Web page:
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Conquer the Blank Page in the Classroom
in the English language arts class- room, there is no greater bully than a blank white page. It stares
students down and reminds them that
writing demands they do the impossible: pull something out of nothing.
Thanks to science classes, students
know this is impossible—so why
English teachers understand that
learning to fill that white void with
language is necessary for students to
develop the ability to communicate
with others while understanding and
expressing their own individuality.
That’s really why we bother.
But how do we encourage our
young writers to stand up to that
menacing bully and fill the page? Enter Piclits ( www.piclits.com), a Web
2.0 tool that gives students prompts
for writing, be it a picture or a bank
of seemingly random words. The idea
behind Piclits is to offer students the
infinite possibilities of a blank page
but suggest starting points to avoid
the intimidation factor.
On the Piclits homepage, young
writers can get a writing prompt by
selecting a photo. It can be a person,
car, baseball glove, animal, landscape—
anything really. A picture of a scared
kitten could, in the student’s mind, give
birth to a protagonist in an epic adventure about standing up to the terrifying
bulldog next door or trigger a memoir
about a pet. A picture of a mountain
under an overcast sky could lend an
ominous setting to an epic mystery or
provide a solemn and serious mood for
If the picture fails to evoke an idea,
the student can choose another. If
the picture is not enough, the young
writer may pull in words from a word
bank. Seeing an image paired with a
few words can fire countless synapses
and bring focused ideas that can serve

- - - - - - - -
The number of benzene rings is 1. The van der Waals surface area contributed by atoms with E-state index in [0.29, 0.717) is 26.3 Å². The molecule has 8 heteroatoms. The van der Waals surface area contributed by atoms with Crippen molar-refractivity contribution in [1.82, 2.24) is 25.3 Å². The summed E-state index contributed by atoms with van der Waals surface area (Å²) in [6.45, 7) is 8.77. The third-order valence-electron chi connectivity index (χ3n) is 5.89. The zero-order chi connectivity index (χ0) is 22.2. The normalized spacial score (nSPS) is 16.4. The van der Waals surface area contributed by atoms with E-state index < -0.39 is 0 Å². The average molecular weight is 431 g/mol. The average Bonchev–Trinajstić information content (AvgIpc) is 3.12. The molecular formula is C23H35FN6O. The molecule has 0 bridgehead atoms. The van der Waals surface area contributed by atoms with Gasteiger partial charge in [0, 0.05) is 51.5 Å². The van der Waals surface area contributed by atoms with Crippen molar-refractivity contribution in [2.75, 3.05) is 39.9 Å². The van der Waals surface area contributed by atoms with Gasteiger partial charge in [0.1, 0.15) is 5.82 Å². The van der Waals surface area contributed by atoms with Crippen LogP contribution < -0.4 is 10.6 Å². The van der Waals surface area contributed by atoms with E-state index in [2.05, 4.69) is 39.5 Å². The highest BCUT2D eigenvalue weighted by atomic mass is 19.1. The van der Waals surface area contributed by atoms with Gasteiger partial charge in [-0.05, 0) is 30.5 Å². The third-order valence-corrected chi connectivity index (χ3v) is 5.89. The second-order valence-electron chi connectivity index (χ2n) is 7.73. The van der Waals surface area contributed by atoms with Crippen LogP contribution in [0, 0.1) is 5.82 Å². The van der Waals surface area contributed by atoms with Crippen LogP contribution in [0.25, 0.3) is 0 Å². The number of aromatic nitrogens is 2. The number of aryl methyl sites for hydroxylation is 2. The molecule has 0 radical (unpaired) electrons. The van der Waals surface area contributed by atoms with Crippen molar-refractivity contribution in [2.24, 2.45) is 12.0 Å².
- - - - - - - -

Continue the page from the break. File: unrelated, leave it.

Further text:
as a starting point.
The problem with the blank document is that there is no limit to the
possibilities, so it is hard to find one
idea to take and run with. Matching a
picture with random words can “trick”
a student writer into thinking there is
a finite number of paths to take, making it easier to just choose a direction.
One great feature of Piclits is that
it allows users to save their work and
come back to it later. Peers can even
comment on each other’s pieces and
develop a writing community. Additionally, students can share work
through a blog, MySpace, Facebook,
or another networking site. Not only
does this allow students to share creativity and inspiration, it helps them
develop writing skills communally.
Students will be able to teach and
learn from each other. Through this
communal aspect and individual practice on the website, Piclits is naturally
able to differentiate instruction.
Young writers can work at their own
pace, whether the student is stringing
words together or using the images for
inspiration in writing a complete narrative or poem. Piclits can get writers
over their fears and uncertainties in
the classroom and inspire students to
welcome the blank page.
—Adam Saligman graduated from Washington
University with a bachelor’s degree in literature
and writing and recently completed an MA with
certification at the University of Michigan. At
that time, he taught 10th grade English at
Thurston High School in Redford, Michigan.
—Leah Armelagos completed the University
of Michigan’s Master of Arts with Certification
program in June and now teaches at Covenant
House Academy in Detroit, where she seeks to
inspire the writer in every student.
By Adam Saligman and Leah Armelagos